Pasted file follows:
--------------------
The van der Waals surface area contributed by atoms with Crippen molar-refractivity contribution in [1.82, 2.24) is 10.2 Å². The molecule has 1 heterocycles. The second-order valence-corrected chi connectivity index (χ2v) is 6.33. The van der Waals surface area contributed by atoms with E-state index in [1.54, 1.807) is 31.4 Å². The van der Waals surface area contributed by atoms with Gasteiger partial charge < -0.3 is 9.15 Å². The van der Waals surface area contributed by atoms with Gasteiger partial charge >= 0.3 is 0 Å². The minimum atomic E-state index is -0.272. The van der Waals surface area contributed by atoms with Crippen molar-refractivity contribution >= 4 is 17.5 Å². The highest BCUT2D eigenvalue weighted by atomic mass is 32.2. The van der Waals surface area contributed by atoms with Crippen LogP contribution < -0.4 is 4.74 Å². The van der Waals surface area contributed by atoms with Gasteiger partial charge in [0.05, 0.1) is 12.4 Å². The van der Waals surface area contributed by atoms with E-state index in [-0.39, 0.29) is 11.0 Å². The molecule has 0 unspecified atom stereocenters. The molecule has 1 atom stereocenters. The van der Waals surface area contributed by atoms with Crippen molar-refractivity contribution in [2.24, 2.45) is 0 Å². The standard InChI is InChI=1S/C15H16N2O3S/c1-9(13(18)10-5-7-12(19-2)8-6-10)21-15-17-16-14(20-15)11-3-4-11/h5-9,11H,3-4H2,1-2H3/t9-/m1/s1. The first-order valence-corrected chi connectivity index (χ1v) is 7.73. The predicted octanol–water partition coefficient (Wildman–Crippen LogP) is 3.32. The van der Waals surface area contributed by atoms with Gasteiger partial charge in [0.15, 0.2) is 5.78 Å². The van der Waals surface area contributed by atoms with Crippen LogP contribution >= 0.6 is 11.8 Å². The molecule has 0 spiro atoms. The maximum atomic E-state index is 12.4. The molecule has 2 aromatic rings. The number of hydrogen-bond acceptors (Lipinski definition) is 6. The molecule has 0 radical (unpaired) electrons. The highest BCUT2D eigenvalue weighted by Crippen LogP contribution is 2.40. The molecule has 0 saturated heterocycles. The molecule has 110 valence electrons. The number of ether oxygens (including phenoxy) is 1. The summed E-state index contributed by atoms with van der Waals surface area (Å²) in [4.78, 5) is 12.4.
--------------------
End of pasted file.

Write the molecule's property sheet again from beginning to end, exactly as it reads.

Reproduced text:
The van der Waals surface area contributed by atoms with Crippen molar-refractivity contribution in [1.82, 2.24) is 10.2 Å². The molecule has 1 heterocycles. The second-order valence-corrected chi connectivity index (χ2v) is 6.33. The van der Waals surface area contributed by atoms with E-state index in [1.54, 1.807) is 31.4 Å². The van der Waals surface area contributed by atoms with Gasteiger partial charge < -0.3 is 9.15 Å². The van der Waals surface area contributed by atoms with Gasteiger partial charge >= 0.3 is 0 Å². The minimum atomic E-state index is -0.272. The van der Waals surface area contributed by atoms with Crippen molar-refractivity contribution >= 4 is 17.5 Å². The highest BCUT2D eigenvalue weighted by atomic mass is 32.2. The van der Waals surface area contributed by atoms with Crippen LogP contribution < -0.4 is 4.74 Å². The van der Waals surface area contributed by atoms with Gasteiger partial charge in [0.05, 0.1) is 12.4 Å². The van der Waals surface area contributed by atoms with E-state index in [-0.39, 0.29) is 11.0 Å². The molecule has 0 unspecified atom stereocenters. The molecule has 1 atom stereocenters. The van der Waals surface area contributed by atoms with Crippen molar-refractivity contribution in [2.24, 2.45) is 0 Å². The standard InChI is InChI=1S/C15H16N2O3S/c1-9(13(18)10-5-7-12(19-2)8-6-10)21-15-17-16-14(20-15)11-3-4-11/h5-9,11H,3-4H2,1-2H3/t9-/m1/s1. The first-order valence-corrected chi connectivity index (χ1v) is 7.73. The predicted octanol–water partition coefficient (Wildman–Crippen LogP) is 3.32. The van der Waals surface area contributed by atoms with Gasteiger partial charge in [0.15, 0.2) is 5.78 Å². The van der Waals surface area contributed by atoms with Crippen LogP contribution >= 0.6 is 11.8 Å². The molecule has 0 spiro atoms. The maximum atomic E-state index is 12.4. The molecule has 2 aromatic rings. The number of hydrogen-bond acceptors (Lipinski definition) is 6. The molecule has 0 radical (unpaired) electrons. The highest BCUT2D eigenvalue weighted by Crippen LogP contribution is 2.40. The molecule has 0 saturated heterocycles. The molecule has 110 valence electrons. The number of ether oxygens (including phenoxy) is 1. The summed E-state index contributed by atoms with van der Waals surface area (Å²) in [4.78, 5) is 12.4.